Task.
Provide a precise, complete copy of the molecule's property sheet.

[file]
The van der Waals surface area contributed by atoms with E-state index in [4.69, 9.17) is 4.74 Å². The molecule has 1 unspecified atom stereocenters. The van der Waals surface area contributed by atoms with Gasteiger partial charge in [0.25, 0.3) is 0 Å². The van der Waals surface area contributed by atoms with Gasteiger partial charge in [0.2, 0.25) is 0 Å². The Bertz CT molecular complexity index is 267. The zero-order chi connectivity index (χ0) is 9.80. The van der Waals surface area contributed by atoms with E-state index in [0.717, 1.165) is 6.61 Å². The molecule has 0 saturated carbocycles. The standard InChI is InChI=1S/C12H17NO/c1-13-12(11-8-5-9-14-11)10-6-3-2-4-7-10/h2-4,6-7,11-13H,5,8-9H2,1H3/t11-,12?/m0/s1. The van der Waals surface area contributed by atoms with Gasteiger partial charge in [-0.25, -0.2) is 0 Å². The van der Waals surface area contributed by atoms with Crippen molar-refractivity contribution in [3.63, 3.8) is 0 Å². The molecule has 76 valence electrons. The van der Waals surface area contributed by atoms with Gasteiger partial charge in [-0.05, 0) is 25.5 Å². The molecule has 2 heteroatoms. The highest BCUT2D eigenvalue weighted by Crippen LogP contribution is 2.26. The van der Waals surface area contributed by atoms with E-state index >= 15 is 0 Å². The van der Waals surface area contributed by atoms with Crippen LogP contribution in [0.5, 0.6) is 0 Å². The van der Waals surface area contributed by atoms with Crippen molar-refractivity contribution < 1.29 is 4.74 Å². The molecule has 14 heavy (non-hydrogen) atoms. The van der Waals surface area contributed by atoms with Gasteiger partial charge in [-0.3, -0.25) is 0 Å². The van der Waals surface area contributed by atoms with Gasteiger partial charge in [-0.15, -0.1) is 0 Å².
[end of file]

The van der Waals surface area contributed by atoms with E-state index in [4.69, 9.17) is 4.74 Å². The molecule has 1 unspecified atom stereocenters. The van der Waals surface area contributed by atoms with Gasteiger partial charge in [0.25, 0.3) is 0 Å². The van der Waals surface area contributed by atoms with Gasteiger partial charge in [0.2, 0.25) is 0 Å². The Bertz CT molecular complexity index is 267. The zero-order chi connectivity index (χ0) is 9.80. The van der Waals surface area contributed by atoms with E-state index in [0.717, 1.165) is 6.61 Å². The molecule has 0 saturated carbocycles. The standard InChI is InChI=1S/C12H17NO/c1-13-12(11-8-5-9-14-11)10-6-3-2-4-7-10/h2-4,6-7,11-13H,5,8-9H2,1H3/t11-,12?/m0/s1. The van der Waals surface area contributed by atoms with Gasteiger partial charge in [-0.25, -0.2) is 0 Å². The van der Waals surface area contributed by atoms with Crippen molar-refractivity contribution in [3.63, 3.8) is 0 Å². The molecule has 76 valence electrons. The van der Waals surface area contributed by atoms with Gasteiger partial charge in [-0.05, 0) is 25.5 Å². The molecule has 2 heteroatoms. The highest BCUT2D eigenvalue weighted by Crippen LogP contribution is 2.26. The van der Waals surface area contributed by atoms with E-state index >= 15 is 0 Å². The van der Waals surface area contributed by atoms with Crippen LogP contribution in [0.5, 0.6) is 0 Å². The van der Waals surface area contributed by atoms with Crippen molar-refractivity contribution < 1.29 is 4.74 Å². The molecule has 14 heavy (non-hydrogen) atoms. The van der Waals surface area contributed by atoms with Gasteiger partial charge in [-0.3, -0.25) is 0 Å². The van der Waals surface area contributed by atoms with Gasteiger partial charge in [-0.15, -0.1) is 0 Å².